• Extending the 4% cap on the MLGQ (the factor that determines growth in property tax levies) one additional year so levy growth would be capped through 2026 was also considered. Without the cap, the MLGQ would be above 5%.
    • Adjusts language that passed in HEA 1454 from last session dealing with assessments on apartments. The new language ensures that assessors can use the trending factors and adjustments in the DLGF assessment manual to clear up issues raised by assessors on apartment assessments that could have had a large fiscal impact to some communities.
  • Neither of these provisions were included in the final version of the bill. However, the State and Local Tax Review Taskforce (SALTR) is tasked with studying these issues over the interim.
  • The bill did create a new process for challenging controlled projects where the scope of the project changes after going through the petition and remonstrance process.
  • HB 1120, authored by Rep. Jeff Thompson (R-Lizton) and sponsored by Sen. Travis Holdman (R-Markle) passed the House with a vote of 96-0 and the Senate with a vote of 42-5.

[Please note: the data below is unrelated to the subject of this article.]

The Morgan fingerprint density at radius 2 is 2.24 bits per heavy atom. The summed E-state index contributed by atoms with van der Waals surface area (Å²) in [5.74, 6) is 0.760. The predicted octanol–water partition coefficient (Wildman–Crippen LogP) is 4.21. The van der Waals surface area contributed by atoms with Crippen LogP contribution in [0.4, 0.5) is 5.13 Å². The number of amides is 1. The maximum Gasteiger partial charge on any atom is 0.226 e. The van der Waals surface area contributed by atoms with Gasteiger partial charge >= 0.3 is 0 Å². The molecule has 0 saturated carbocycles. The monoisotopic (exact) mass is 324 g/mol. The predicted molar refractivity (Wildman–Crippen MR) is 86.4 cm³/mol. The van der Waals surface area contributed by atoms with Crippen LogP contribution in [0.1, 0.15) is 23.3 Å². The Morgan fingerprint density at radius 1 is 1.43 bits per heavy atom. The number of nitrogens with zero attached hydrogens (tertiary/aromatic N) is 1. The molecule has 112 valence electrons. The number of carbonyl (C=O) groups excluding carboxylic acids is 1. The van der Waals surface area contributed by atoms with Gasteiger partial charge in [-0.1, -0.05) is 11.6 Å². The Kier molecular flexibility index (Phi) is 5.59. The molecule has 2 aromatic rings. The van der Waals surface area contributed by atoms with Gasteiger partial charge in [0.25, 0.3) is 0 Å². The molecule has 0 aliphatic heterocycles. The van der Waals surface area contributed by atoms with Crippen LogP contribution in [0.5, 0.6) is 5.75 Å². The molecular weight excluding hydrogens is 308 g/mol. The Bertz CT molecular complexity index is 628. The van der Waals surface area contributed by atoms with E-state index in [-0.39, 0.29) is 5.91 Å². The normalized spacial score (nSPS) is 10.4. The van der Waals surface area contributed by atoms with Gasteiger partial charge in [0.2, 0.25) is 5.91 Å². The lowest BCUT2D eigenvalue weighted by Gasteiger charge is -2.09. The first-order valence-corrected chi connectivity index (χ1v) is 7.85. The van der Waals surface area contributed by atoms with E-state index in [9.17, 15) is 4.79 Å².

• The 2024 legislative session promised to be short and relatively non-controversial with the largest issues being reexamined during the 2025 session. With a few exceptions, this session lived up to that promise.
  • Both the State and Local Tax Review Taskforce (SALTR) and the Funding Indiana’s Roads for a Stronger, Safer Tomorrow Taskforce (FIRSST) were extended another year to prepare for 2025. Most of the controversial issues for local government finance that were discussed this year were added for study at SALTR. Local road funding, including the distribution of funding and how to deal with electric vehicles in the road funding formula will be discussed at FIRSST.
  • Neither of these taskforces had recommendations for the 2024 session but both are expected to generate recommendations for the 2025 session that impact local government finance and road funding.
  • Aim has already met with legislators on a variety of topics that legislators want to work on in 2025, including issues around annexation, public safety, public rights-of-way, and public notice. As these conversations continue, Aim will continue to work with municipal members and stakeholders to provide feedback to members of the General Assembly.